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Head and Neck Protection System for Acute and Chronic Injury Mitigation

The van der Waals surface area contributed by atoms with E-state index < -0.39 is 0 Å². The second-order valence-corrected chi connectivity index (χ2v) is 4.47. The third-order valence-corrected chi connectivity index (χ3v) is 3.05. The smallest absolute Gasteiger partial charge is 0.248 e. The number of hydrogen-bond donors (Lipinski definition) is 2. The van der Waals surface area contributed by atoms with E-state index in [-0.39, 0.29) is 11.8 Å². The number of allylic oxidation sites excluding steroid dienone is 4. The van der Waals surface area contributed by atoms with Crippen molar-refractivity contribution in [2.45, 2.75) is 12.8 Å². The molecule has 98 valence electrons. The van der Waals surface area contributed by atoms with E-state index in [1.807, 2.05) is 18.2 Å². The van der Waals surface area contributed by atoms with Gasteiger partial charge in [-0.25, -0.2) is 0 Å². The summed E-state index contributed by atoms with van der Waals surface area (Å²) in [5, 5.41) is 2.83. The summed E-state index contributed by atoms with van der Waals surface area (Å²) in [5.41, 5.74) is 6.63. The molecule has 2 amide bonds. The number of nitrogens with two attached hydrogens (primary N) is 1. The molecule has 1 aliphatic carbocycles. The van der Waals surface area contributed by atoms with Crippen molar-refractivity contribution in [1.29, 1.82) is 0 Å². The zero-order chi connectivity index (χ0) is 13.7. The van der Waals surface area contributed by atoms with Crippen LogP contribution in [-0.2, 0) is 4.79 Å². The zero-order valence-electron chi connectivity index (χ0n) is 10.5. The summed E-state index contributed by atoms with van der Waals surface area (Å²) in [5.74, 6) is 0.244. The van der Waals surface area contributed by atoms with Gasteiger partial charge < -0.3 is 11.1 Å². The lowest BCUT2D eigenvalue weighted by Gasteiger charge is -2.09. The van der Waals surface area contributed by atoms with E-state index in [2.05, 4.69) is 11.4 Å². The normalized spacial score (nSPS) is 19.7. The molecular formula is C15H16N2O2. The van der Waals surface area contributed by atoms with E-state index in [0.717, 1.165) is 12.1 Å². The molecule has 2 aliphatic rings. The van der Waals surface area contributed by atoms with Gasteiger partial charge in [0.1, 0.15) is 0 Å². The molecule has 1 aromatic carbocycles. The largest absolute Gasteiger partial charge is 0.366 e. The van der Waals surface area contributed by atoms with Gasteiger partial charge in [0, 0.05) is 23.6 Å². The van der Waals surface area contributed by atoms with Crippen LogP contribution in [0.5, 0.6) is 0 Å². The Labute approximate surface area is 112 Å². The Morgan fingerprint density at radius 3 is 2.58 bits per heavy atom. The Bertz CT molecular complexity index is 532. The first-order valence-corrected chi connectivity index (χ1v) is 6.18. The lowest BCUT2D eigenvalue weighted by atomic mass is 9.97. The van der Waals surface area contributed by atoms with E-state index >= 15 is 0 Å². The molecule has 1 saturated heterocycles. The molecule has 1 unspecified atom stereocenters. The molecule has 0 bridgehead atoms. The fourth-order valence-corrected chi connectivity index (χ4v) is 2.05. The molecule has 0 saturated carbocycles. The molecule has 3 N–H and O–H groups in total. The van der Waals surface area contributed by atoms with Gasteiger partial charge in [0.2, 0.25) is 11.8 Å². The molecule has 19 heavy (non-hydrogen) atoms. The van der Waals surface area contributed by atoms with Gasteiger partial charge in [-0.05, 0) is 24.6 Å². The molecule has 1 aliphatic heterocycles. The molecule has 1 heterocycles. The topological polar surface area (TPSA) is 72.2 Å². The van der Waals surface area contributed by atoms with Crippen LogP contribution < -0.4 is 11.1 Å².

OBJECTIVE: Develop prototype systems to mitigate acute head and neck injuries due to high G loading in the ejection environment and mitigate chronic neck fatigue and pain associated with prolonged low G use of Helmet Mounted Display Systems. DESCRIPTION: Advancements in combat aircraft performance and flight equipment design, particularly the widespread use of helmet-mounted display systems (HMDS), have led to an increase in reported neck pain and injury due to G loading among aircrew across all services. While neck pain and injury has long been an established risk with fixed-wing and rotary-wing combat flight, increased use of head/helmet supported masses – from night vision goggles, to Joint Helmet Mounted Cueing System (JHMCS) and Helmet Mounted Inertial Tracker (HMIT) systems deployed in thousands of legacy aircraft, to advanced systems deployed in the HMDS of 4th and 5th Generation Fighter Aircraft – has exacerbated the issue. These helmet-supported masses shift the center of gravity (CG) more forward and superior to the normal CG of the current helmet system. Under rapid high G loading or over prolonged usage in the low G environment, this added weight and adverse CG location both increases the stresses placed the neck and spine at all times during flight operations and increases the risk of cervical spinal injury during ejection. Recent surveys show that over 80% of USAF pilots using such systems report neck fatigue associated chronic neck pain. These issues have the potential to jeopardize mission success and increase potential mishaps as pilots reportedly avoid flying to the aircraft’s full potential in order to lessen their pain. Furthermore, these issues have reduced USAF force readiness, and in some instances, led to pilots seeking medical treatment from providers outside the Department of Defense. The development of an assistive technology to augment the pilot’s ability to manage additional head-mounted mass and adverse CG during both normal maneuvers and ejection scenarios would greatly decrease pilot injury risk, improve force readiness, restore mission performance, and reduce medical treatment costs. Potential solutions should minimally impede a pilot’s head motion and operational Range of Motion (ROM) while inside the aircraft and ideally would be virtually imperceptible to the user, yet provide assistive force when required. Failure to give attention to these concerns has caused previous attempts at a solution to be rejected by the user community. Potential solutions should also give consideration to size, weight, and power (SWaP) constraints present in fixed-wing and rotary-wing aircraft cockpits. The aircrew gender and size demographic is wide ranging, including the 5th percentile female (103 lbs) to 95th percentile male (245 lbs). Proposed solutions should accommodate this wide demographic and be interoperable with aircrew flight equipment (AFE) worn by all sizes of aircrew. PHASE I: For the Phase I effort, contractors shall develop and execute a plan for establishing end user requirements and develop a proof of concept (TRL 2-3) for their proposed system to determine its technical feasibility. Establishing design requirements via engagement with end users is highly recommended for successful user integration. Early coordination with USAF Agile Combat Support Directorate Human Systems Division (AFLCMC/WNU) and other DoD PEOs interested in incorporating this technology into their systems is also recommended. Proofs of concept should demonstrate technical feasibility by delivering a report containing results of benchtop experiments, models and simulations, or calculations that show successful implementation of actuation schemes, control algorithms, developed hardware, and any other vital components of the system. Technical data, including AFE specifications, dangerous/safe neck loading conditions, aircraft information, etc. will be provided to Phase 1 awardees. PHASE II: Contractors awarded a Phase II shall mature their proof-of-concept into a prototype that simulates integration with aircrew flight equipment (AFE) or aircraft system integration (i.e., a reasonable surrogate of AFE or existing aircraft systems such as an ejection seat), and is testable in simulated flight environments with anthropometrically represented manikins (centrifuge, drop towers, and horizontal acceleration sleds). The system should demonstrate a capability for attenuating neck loads by at least 25% compared to an unaided helmet-supported mass in high +Gz testing on AFRL impact facilities with both 5th percentile female Lightest Occupant in Service (LOIS) and 95th percentile male Large Anthropomorphic Research Dummy (LARD) manikins. The system must demonstrate scalable attenuation up to a +12 Gz impulse (simulated ejection scenario) in order to ensure the system can provide adequate neck load protection, without introducing additional injury modes to the user. Prototype systems should also demonstrate they allow users to perform all necessary duty activities with minimal ROM loss and minimal additional effort of motion required. Finally, awardees shall deliver a detailed plan for integrating the system with existing aircraft systems and (AFE). PHASE III DUAL USE APPLICATIONS: Phase III awardees shall build upon their Phase II prototype, such that it furthers the attenuation neck forces and head accelerations to safe levels under operationally relevant test conditions, without introducing additional modes of injury, reducing user ROM, or requiring additional effort of motion in order to complete duty tasks. The Phase III prototype must also demonstrate reasonable success at satisfying critical requirements for adoption, including those required to integrate with aircraft systems and AFE. The conclusion of the Phase III shall deliver a prototype system that demonstrates attenuation of a pilot’s head and neck loads during routine High +Gz exposure, as well as ejection cases, to a Multi-axial Neck Injury Criteria (MANIC) rating of less than 5% injury risk in all three (X, Y, Z) axes (Parr, 2014). The prototype must be shown to be effective while also requiring little, if any, additional effort of motion on part of the user and not restrict user ROM in any way that would preclude them from accomplishing mission-critical tasks. This system would provide tremendous benefit to fixed-wing fighter squadrons that employ helmets equipped with HMDs or similar helmet-supported masses by reducing neck injury risks and will increase force readiness, while decreasing the need for medical rehabilitation. Potential transitions include the relevant fighter, attack and trainer aircraft program management offices of the USAF Life Cycle Management Center and NAVAIR. The system could also similarly benefit the Future Vertical Lift program (minus any components specifically needed for ejection) with similar helmet mounted systems. Additionally, this system could provide a therapeutic rehabilitation tool to medical professionals treating cervical spine injuries or neuromuscular conditions that affect the ability of a person to keep their head upright. REFERENCES: 1. Harrison, M.F., Coffey, B., Albert, W.J., and Fischer, S.L. (2015). “Night vision goggleinduced neck pain in military helicopter aircrew: A literature review.” Aerospace Medicine and Human Performance, 86(1), 46-55. 2. Philip S.E. Farrell et al. (2016) “Aircrew Neck Pain Prevention and Management”. Human Factors & Medicine Panel NATO Research Task Group 252 STO Technical Report. 3. Turner, Anthony M. (2018) “Pilot Questionnaire to Characterize Neck Pain Related to Forward Helmet Center of Gravity (U.S. Air National Guard)”. 711th Human Performance Wing USAF School of Aerospace Medicine. 4. LaFiandra, M. et. al. (July 2007) “The Effects of Personal Armor System for Ground Troops (PASGT) and the Advanced Combat Helmet (ACH) With and Without PVS-14 Night Vision Goggles (NVG) on Neck Biomechanics During Dismounted Soldier Movements”. US Army Medical Research and Materiel Command report. 5. Parr, Jeffrey C., Michael E. Miller, Joseph a. Pellettiere, and Roger a. Erich. 2013. “Neck Injury Criteria Formulation and Injury Risk Curves for the Ejection Environment: A Pilot Study.” Aviation Space and Environmental Medicine 84(12): 1240–48. 6. Parr, J. (2014). "A Method To Develop Neck Injury Criteria To Aid Design And Test Of Escape Systems Incorporating Helmet Mounted Displays." Doctoral Dissertation, Air Force Institute of Technology. Dayton, OH KEYWORDS: neck pain, neck injury, chronic pain, helmet mounted display, aircraft ejection, head injury, head supported mass, ejection injury